“New Jerusalem–that’s my home.
Let me put it in a song
So you never get it wrong.”
This past Fourth of July, I was dealing with some internal conflict.
On the birthdate of my country, I felt ashamed of my country. But I also was ashamed that I felt ashamed of my country.
The conflict was all the more difficult because my grandfather on my mom’s side was shot in the arm and head defending our country in World War II. He survived the rest of his short life with a metal plate in his head.
My grandfather on my Dad’s side lost a brother who was killed by a German mortar while still in his teens in World War II.
I’m proud of and grateful for those who protect our country. Their sacrifices make it possible for us to live in safety and, at times, are a necessary evil in an evil world.
(Raising a family in peace simply wouldn’t be possible without these great sacrifices).
The Source of My Struggles
The conflict was triggered when I read Bury My Heart at Wounded Knee by Dee Brown. It’s a lengthy historical account of how America’s beginning involved repeated massacres of men, women and children American Indians.
Also, the Indians regularly were cheated out of land–often with a clergyman offering a prayer before the “thieving ceremonies” began.
The book gives detailed accounts of the injustices and about the fact that white settlers are the actual ones who turned the peaceful Indians into savages.
Who wouldn’t become savage after having loved ones killed and their livelihoods destroyed?
Although I’ve read my share of “heavy” books, I’ve never personally read one that was so difficult for me to stomach.
As an American citizen, it was deeply personal.
If it had been fiction that would’ve been one thing. But it wasn’t fiction.
Certain state governments offered a reward for Indian scalps. The things our U.S. military did to the Indians displayed the epitome of depravity. Some of these acts were every bit as evil as the atrocities that ISIS commits today.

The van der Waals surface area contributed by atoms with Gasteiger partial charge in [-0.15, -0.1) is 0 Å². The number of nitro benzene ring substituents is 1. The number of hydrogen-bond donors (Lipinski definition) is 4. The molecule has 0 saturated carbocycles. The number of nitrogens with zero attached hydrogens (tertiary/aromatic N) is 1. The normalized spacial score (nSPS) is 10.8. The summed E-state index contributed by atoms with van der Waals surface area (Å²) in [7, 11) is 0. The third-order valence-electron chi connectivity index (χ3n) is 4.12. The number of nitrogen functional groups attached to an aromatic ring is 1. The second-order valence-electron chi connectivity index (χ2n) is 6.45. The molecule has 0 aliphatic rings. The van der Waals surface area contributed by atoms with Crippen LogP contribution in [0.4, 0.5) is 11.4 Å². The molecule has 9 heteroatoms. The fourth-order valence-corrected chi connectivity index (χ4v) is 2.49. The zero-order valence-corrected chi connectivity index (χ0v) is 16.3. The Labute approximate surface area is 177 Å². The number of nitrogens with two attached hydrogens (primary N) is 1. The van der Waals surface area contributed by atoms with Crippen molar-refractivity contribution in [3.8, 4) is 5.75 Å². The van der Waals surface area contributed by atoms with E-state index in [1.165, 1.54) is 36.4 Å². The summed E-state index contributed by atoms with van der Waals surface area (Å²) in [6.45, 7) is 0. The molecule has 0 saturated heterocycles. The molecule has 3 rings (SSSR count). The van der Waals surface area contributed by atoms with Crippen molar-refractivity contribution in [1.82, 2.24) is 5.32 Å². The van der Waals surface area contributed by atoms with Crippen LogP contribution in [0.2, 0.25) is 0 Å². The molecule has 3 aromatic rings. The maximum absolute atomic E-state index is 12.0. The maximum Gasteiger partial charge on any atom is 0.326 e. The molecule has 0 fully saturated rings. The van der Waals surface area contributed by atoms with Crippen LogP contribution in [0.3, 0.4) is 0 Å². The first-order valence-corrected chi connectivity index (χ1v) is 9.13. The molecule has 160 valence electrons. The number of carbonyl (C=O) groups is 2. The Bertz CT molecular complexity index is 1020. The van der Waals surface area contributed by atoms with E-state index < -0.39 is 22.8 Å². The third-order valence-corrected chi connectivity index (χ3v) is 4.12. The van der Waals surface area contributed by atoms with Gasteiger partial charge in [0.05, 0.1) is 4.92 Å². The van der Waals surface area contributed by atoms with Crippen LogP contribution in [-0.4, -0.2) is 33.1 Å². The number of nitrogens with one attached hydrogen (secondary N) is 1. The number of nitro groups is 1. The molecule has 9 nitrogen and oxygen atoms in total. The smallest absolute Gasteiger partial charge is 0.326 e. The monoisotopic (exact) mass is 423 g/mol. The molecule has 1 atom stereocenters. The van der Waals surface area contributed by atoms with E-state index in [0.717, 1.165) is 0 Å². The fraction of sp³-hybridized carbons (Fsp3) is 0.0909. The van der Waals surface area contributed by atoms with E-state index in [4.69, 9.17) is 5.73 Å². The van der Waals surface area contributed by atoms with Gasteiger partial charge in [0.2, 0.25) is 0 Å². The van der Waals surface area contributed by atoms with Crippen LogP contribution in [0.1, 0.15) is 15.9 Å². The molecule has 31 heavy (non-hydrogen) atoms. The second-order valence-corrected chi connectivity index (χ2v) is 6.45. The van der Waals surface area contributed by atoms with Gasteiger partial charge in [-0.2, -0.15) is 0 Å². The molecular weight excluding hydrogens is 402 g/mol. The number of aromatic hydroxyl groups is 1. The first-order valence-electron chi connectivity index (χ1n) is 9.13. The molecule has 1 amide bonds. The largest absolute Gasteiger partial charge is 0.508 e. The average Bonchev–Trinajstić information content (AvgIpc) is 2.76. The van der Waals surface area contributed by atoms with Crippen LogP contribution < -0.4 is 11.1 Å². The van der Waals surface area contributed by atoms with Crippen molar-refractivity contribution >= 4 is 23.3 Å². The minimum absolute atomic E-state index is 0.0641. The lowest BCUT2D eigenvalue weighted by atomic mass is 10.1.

I walked away from that book disgusted, feeling lied to and furious. This didn’t fit into the glorified U.S. History lessons I was taught yet it was nonetheless true.
I knew that much before reading the book. I’d just never delved into so much detail before.
Add in slavery and the decades of racism following the emancipation of slaves, and I was quite angry. Very ashamed.
Still, there’s much I’m proud of and thankful for when I think of America.
My Response to “We Need to Get Back to the Good Old Days”
I especially hear this from Christians in reference to America. We need to get back to the morals of our forefathers–How things used to be.
To that I answer, “Yeah. The ‘good old days’ of ethnic cleansing, mutilation and slavery.”
I don’t say that to downplay the sincere Christians in our country’s history. There were some in every previous generation.
I also don’t say it to disrespect my country.
I just hope and pray we can do better than the moral climate of those times. I hope that we can rise above those evils.
Sometimes I think we can and sometimes I think we can’t.
More often, I don’t think that moral reform in the country would solve anything. It doesn’t get to the root problem.
The underlying problem is that, as a nation, we don’t know and respect God. We don’t understand his love for us. If we did, the climate in our country would be far different.